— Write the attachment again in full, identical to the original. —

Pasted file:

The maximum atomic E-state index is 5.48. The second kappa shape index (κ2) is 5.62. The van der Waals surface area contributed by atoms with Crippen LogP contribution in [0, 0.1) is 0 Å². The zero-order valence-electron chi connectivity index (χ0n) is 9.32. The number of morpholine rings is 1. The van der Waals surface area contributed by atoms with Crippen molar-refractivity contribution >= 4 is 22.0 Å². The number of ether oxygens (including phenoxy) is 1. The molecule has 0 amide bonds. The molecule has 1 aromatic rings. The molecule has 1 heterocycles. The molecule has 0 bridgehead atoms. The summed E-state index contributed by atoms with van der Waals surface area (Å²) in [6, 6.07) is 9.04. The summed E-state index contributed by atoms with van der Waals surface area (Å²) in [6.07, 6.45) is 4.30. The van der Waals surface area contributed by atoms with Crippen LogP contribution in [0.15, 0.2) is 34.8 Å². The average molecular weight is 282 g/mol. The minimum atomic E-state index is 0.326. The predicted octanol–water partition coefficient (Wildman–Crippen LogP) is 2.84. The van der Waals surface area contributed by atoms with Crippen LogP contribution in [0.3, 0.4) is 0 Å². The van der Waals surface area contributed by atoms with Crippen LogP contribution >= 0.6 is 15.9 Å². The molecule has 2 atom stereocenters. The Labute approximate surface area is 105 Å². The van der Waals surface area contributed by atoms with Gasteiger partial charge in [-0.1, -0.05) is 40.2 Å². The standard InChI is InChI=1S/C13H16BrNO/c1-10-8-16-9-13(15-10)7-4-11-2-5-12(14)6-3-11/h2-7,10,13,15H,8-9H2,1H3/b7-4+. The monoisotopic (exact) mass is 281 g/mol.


The maximum atomic E-state index is 5.48. The second kappa shape index (κ2) is 5.62. The van der Waals surface area contributed by atoms with Crippen LogP contribution in [0, 0.1) is 0 Å². The zero-order valence-electron chi connectivity index (χ0n) is 9.32. The number of morpholine rings is 1. The van der Waals surface area contributed by atoms with Crippen molar-refractivity contribution >= 4 is 22.0 Å². The number of ether oxygens (including phenoxy) is 1. The molecule has 0 amide bonds. The molecule has 1 aromatic rings. The molecule has 1 heterocycles. The molecule has 0 bridgehead atoms. The summed E-state index contributed by atoms with van der Waals surface area (Å²) in [6, 6.07) is 9.04. The summed E-state index contributed by atoms with van der Waals surface area (Å²) in [6.07, 6.45) is 4.30. The van der Waals surface area contributed by atoms with Crippen LogP contribution in [0.15, 0.2) is 34.8 Å². The average molecular weight is 282 g/mol. The minimum atomic E-state index is 0.326. The predicted octanol–water partition coefficient (Wildman–Crippen LogP) is 2.84. The van der Waals surface area contributed by atoms with Crippen LogP contribution in [0.3, 0.4) is 0 Å². The van der Waals surface area contributed by atoms with Crippen LogP contribution >= 0.6 is 15.9 Å². The molecule has 2 atom stereocenters. The Labute approximate surface area is 105 Å². The van der Waals surface area contributed by atoms with Gasteiger partial charge in [-0.1, -0.05) is 40.2 Å². The standard InChI is InChI=1S/C13H16BrNO/c1-10-8-16-9-13(15-10)7-4-11-2-5-12(14)6-3-11/h2-7,10,13,15H,8-9H2,1H3/b7-4+. The monoisotopic (exact) mass is 281 g/mol.